Today I’m sharing some of my favorite personal development books. I’m not at all woo woo, so I like the ones that are very straight forward and action based – so that’s what you’ll find here.
Over the last year or so I’ve been reading more personal development books. They can be hit or miss for me, so I thought I’d share some of my favorite ones with you today. I like personal development books that help me create goals or give tips for being more productive. Like most people I wish I had a few extra hours in the day.
When I first got this book I was thinking that it might be too woo woo for me, but I ended up really like it. It was the first book by Elizabeth Gilbert that I’ve read – I think I might be one of the last people who hasn’t read Eat, Pray, Love.
If you do anything creative, this book is for you. Blogging is my creative outlet, and even though I don’t do it for my day job, I’m very grateful that I can so something creative that I enjoy outside of work. Whether or not creative work is something that you do for your day job or just for fun, I think you’ll get something out of this book.
Creative pursuits can sometimes be lonely – I know it can be with blogging because I don’t know many bloggers in real life. Reading about someone else’s creative journey made me feel like I wasn’t as alone. It can be a bumpy road sometimes when the creative juices aren’t flowing. Hearing someone else’s struggles helped me feel less alone in those less creative times.
The 7 Habits of Highlight Effective People
This is such a classic book that’s been around since the 70’s. You know it’s a good personal development book when it’s been around for decades. The 7 Habits of Highly Effective People (affiliate link) is a book that will help you figure out your values and priorities, which will in turn make sure that your goals will be what you really want. It’s so easy to create a list of goals at the beginning of the year just because you think they should be goals. The 7 Habits helps you determine what’s most important to you so you can then create goals that support those values.
Stephen Covey gives all sorts of real life examples from people that he had worked with. Sometimes a principle or idea didn’t make sense to me until he talked about it in relation to someone that he worked with.
This is one of those books that you’ll want to read with a pen or highlighter handy. There are so many good points that I want to make sure I mark to be able to comeback to later on without having to reread the entire book. There’s so many good nuggets in there!
The Desire Map
I just recently finished reading The Desire Map (affiliate link) by Danielle LaPorte. It’s a bit different from your typical personal development books. Danielle advocates for making goals and doing things that make you feel a certain way. She walks you through figuring out your Core Desired Feelings. These guide you in then creating your goals.
I have to admit that it took awhile for me to get into The Desire Map. I’ve a very type A person, so it sounded a bit woo woo, but I’m so glad that I stuck with it. It’s so easy to get caught up in the whole goal getting mindset and you end up completely missing the point of the goal.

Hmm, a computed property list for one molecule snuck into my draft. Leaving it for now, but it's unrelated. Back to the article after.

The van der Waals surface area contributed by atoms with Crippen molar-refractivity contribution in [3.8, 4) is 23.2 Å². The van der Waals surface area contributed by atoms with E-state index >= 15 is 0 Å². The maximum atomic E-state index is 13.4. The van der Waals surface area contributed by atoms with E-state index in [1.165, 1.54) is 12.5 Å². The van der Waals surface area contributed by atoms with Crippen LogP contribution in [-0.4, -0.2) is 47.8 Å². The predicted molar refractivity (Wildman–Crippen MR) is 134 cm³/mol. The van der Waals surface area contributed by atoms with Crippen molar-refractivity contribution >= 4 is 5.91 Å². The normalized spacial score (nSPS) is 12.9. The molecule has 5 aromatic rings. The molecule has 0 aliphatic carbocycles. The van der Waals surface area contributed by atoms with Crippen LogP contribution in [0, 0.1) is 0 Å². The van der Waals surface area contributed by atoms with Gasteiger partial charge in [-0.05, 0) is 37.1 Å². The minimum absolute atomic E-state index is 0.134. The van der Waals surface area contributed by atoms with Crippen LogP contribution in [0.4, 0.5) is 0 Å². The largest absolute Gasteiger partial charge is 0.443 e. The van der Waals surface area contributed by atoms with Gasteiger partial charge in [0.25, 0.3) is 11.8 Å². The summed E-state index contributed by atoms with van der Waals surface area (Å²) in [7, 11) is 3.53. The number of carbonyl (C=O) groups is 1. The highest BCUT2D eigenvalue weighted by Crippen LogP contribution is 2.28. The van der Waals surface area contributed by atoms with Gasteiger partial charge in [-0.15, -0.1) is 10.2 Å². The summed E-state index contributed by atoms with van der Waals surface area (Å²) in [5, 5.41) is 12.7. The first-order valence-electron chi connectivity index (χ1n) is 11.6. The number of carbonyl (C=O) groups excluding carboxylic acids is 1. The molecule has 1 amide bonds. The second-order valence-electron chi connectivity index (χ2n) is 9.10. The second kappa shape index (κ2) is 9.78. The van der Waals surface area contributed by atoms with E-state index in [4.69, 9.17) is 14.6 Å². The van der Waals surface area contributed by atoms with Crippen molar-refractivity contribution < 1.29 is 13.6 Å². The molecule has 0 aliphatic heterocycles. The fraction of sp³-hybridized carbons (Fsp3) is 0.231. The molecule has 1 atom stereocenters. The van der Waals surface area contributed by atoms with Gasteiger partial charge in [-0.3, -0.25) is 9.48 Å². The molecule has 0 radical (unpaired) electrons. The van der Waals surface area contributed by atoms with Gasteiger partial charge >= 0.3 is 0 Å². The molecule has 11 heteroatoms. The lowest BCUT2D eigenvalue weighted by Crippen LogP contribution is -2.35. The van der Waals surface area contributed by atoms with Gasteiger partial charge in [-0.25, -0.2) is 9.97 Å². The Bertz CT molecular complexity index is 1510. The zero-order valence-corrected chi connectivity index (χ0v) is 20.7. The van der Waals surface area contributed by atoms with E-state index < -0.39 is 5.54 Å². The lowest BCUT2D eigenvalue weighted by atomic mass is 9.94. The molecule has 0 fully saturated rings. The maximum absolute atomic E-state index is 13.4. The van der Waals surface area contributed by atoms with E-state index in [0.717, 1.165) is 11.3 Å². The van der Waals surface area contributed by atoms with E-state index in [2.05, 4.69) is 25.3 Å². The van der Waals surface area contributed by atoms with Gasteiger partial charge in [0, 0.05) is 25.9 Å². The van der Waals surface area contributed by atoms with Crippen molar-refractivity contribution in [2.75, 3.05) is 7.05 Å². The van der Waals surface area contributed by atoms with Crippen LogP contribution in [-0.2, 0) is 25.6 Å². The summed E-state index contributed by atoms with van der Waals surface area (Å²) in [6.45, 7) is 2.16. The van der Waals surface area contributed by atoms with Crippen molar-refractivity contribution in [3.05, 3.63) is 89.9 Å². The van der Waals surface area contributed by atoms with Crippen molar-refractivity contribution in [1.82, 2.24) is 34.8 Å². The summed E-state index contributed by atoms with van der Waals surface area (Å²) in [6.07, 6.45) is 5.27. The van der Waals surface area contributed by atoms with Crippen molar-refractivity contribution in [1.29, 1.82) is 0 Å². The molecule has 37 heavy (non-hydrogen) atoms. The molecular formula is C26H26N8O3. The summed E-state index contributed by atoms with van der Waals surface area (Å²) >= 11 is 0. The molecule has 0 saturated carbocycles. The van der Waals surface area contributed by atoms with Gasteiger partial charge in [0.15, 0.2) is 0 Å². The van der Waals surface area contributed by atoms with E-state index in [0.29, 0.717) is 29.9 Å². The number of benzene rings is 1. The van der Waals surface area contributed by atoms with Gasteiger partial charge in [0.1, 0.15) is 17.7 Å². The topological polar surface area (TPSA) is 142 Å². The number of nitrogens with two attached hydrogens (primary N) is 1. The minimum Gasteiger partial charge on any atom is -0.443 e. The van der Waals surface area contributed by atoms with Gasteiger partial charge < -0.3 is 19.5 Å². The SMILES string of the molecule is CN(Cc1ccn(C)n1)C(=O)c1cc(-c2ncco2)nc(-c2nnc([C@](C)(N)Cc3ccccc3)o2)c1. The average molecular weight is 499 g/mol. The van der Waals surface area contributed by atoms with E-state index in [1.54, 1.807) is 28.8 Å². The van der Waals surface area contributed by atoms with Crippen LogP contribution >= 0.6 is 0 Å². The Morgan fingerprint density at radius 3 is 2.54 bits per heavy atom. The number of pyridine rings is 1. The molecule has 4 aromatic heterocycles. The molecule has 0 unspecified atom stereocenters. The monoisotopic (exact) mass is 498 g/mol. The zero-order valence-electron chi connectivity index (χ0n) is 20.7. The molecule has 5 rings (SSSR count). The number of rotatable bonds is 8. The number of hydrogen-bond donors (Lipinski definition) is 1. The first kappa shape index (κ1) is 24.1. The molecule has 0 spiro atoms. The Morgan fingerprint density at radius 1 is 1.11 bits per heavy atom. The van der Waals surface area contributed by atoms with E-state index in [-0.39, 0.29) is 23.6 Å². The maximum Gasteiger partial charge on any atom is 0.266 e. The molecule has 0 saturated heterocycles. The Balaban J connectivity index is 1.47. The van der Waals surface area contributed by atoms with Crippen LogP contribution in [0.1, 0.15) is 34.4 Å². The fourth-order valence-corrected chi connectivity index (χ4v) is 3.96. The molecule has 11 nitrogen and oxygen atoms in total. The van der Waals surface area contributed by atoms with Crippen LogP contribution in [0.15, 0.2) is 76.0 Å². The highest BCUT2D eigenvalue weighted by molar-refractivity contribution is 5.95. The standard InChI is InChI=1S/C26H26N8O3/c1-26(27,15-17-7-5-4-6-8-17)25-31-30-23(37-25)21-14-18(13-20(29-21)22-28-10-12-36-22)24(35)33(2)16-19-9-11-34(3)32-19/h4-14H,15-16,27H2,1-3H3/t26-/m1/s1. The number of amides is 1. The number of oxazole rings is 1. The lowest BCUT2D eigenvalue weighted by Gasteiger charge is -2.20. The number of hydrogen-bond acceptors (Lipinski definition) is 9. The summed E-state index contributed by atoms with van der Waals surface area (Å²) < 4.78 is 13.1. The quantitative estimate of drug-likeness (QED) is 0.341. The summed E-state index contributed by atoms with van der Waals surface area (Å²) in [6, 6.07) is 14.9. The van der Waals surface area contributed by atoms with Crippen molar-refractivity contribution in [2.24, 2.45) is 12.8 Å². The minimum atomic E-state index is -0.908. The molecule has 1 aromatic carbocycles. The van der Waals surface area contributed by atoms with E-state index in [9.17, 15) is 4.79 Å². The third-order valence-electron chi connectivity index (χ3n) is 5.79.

The Desire Map is all about checking in with yourself and checking to see if your goals are still matching up with your core desired feelings. Danielle is a big advocate of letting go of things that aren’t working for you any longer. It was such a good reminder for me because I don’t like to leave things unfinished. However, sometimes it’s not worth putting the time and energy into something that’s no longer serving you.
The One Thing
This is my favorite self development book that I’ve read so far. The basic premise of The One Thing (affiliate link) is that you create your daily to do list based on your long term goals. It’s such a simple idea that’s made a huge difference for me.
You essentially break down those big, long term goals into smaller, bite sized tasks. You then schedule them into your week. They suggest devoting 4 hours to your goals each work day. It’s easy to let those little tasks take over your day and in the end they don’t really move us any closer to goals, but we do them because they’re easy and familiar. The authors of The One Thing put an emphasis on making sure you’re doing the things that will actually help you achieve your goals.
The Slight Edge
I really liked the Slight Edge because it was all about making little tweaks that add up long term big changes. Something as little as committing to getting in 10,000 steps on a daily basis can help you be more active. Committing to reading for 30 minutes each day can lead you to reading more books than you did last year.
The Slight Edge (affiliate link) made a great case for the fact that you don’t have to make these big, huge changes in your life to get results. Little changes over a longer time period can add up to bigger things. I really like that approach because it makes achieving goals a lot less intimidating.
You Are a Badass
I had seen You Are a Badass all over social media for a year or two before I finally borrowed it from the library. Everyone seemed to have good things to say about it, so I was looking forward to reading it.
I’m happy to say that I wasn’t disappointed. The chapters were nice and short so it felt like I was flying through it. It was easy to read and there were a lot of great nuggets of wisdom throughout it.
Not all books that have been hyped up on social media have been great, but this one definitely was. A lot of the stories that Jen Sincero shares are funny and I can see how they’d apply to my life. It’s definitely one of those personal development books that doesn’t take itself too seriously.
What’s a favorite personal development books of yours that you’ve read lately? I’d love to add some more to my to be read list, so share them in the comments below.
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